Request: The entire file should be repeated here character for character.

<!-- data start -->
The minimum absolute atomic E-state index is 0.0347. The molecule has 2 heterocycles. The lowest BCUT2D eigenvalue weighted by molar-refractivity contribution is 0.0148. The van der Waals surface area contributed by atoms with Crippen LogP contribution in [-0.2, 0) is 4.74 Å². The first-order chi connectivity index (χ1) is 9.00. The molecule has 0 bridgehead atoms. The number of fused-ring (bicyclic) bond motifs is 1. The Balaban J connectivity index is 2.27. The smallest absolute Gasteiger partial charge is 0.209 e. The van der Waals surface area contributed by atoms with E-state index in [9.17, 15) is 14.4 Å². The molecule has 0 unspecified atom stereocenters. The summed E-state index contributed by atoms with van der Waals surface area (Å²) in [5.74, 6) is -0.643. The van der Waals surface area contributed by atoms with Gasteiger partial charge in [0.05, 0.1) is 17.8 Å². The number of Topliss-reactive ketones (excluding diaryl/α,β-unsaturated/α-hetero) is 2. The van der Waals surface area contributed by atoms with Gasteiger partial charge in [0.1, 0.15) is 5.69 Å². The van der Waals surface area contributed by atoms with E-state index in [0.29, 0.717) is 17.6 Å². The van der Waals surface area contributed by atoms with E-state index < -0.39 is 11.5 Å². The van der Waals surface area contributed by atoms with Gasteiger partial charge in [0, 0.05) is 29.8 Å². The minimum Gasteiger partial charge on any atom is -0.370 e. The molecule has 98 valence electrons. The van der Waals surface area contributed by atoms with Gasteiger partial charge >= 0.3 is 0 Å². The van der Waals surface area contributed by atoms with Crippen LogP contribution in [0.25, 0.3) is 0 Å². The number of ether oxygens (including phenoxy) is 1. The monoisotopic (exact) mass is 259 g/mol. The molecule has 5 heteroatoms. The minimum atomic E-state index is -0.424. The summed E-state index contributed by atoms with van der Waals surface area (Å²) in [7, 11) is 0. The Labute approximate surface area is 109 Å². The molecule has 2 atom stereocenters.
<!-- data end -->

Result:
The minimum absolute atomic E-state index is 0.0347. The molecule has 2 heterocycles. The lowest BCUT2D eigenvalue weighted by molar-refractivity contribution is 0.0148. The van der Waals surface area contributed by atoms with Crippen LogP contribution in [-0.2, 0) is 4.74 Å². The first-order chi connectivity index (χ1) is 9.00. The molecule has 0 bridgehead atoms. The number of fused-ring (bicyclic) bond motifs is 1. The Balaban J connectivity index is 2.27. The smallest absolute Gasteiger partial charge is 0.209 e. The van der Waals surface area contributed by atoms with E-state index in [9.17, 15) is 14.4 Å². The molecule has 0 unspecified atom stereocenters. The summed E-state index contributed by atoms with van der Waals surface area (Å²) in [5.74, 6) is -0.643. The van der Waals surface area contributed by atoms with Gasteiger partial charge in [0.05, 0.1) is 17.8 Å². The number of Topliss-reactive ketones (excluding diaryl/α,β-unsaturated/α-hetero) is 2. The van der Waals surface area contributed by atoms with Gasteiger partial charge in [0.1, 0.15) is 5.69 Å². The van der Waals surface area contributed by atoms with E-state index in [0.29, 0.717) is 17.6 Å². The van der Waals surface area contributed by atoms with E-state index < -0.39 is 11.5 Å². The van der Waals surface area contributed by atoms with Gasteiger partial charge in [0, 0.05) is 29.8 Å². The minimum Gasteiger partial charge on any atom is -0.370 e. The molecule has 98 valence electrons. The van der Waals surface area contributed by atoms with Gasteiger partial charge >= 0.3 is 0 Å². The van der Waals surface area contributed by atoms with Crippen LogP contribution in [0.25, 0.3) is 0 Å². The number of ether oxygens (including phenoxy) is 1. The monoisotopic (exact) mass is 259 g/mol. The molecule has 5 heteroatoms. The minimum atomic E-state index is -0.424. The summed E-state index contributed by atoms with van der Waals surface area (Å²) in [7, 11) is 0. The Labute approximate surface area is 109 Å². The molecule has 2 atom stereocenters.